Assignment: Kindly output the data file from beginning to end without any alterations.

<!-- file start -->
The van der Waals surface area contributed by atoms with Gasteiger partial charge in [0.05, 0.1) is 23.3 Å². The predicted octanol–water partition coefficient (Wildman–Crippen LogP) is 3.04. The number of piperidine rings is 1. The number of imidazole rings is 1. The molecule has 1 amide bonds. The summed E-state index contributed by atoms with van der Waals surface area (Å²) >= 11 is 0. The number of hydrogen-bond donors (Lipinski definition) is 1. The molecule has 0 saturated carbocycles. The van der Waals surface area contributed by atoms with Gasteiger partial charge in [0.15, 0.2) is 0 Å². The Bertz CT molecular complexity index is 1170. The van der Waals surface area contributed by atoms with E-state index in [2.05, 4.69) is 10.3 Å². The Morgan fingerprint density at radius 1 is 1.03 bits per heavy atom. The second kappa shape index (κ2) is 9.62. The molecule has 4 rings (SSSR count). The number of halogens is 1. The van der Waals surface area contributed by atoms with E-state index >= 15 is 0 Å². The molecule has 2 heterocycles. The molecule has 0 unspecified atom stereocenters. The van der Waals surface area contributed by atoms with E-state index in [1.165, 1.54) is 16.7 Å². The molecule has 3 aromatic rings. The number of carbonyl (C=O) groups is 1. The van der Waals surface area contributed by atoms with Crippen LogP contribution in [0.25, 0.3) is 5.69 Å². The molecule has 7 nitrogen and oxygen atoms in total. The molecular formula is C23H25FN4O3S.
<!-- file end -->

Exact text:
The van der Waals surface area contributed by atoms with Gasteiger partial charge in [0.05, 0.1) is 23.3 Å². The predicted octanol–water partition coefficient (Wildman–Crippen LogP) is 3.04. The number of piperidine rings is 1. The number of imidazole rings is 1. The molecule has 1 amide bonds. The summed E-state index contributed by atoms with van der Waals surface area (Å²) >= 11 is 0. The number of hydrogen-bond donors (Lipinski definition) is 1. The molecule has 0 saturated carbocycles. The van der Waals surface area contributed by atoms with Gasteiger partial charge in [0.15, 0.2) is 0 Å². The Bertz CT molecular complexity index is 1170. The van der Waals surface area contributed by atoms with E-state index in [2.05, 4.69) is 10.3 Å². The Morgan fingerprint density at radius 1 is 1.03 bits per heavy atom. The second kappa shape index (κ2) is 9.62. The molecule has 4 rings (SSSR count). The number of halogens is 1. The van der Waals surface area contributed by atoms with E-state index >= 15 is 0 Å². The molecule has 2 heterocycles. The molecule has 0 unspecified atom stereocenters. The van der Waals surface area contributed by atoms with E-state index in [1.165, 1.54) is 16.7 Å². The molecule has 3 aromatic rings. The number of carbonyl (C=O) groups is 1. The van der Waals surface area contributed by atoms with Crippen LogP contribution in [0.25, 0.3) is 5.69 Å². The molecule has 7 nitrogen and oxygen atoms in total. The molecular formula is C23H25FN4O3S.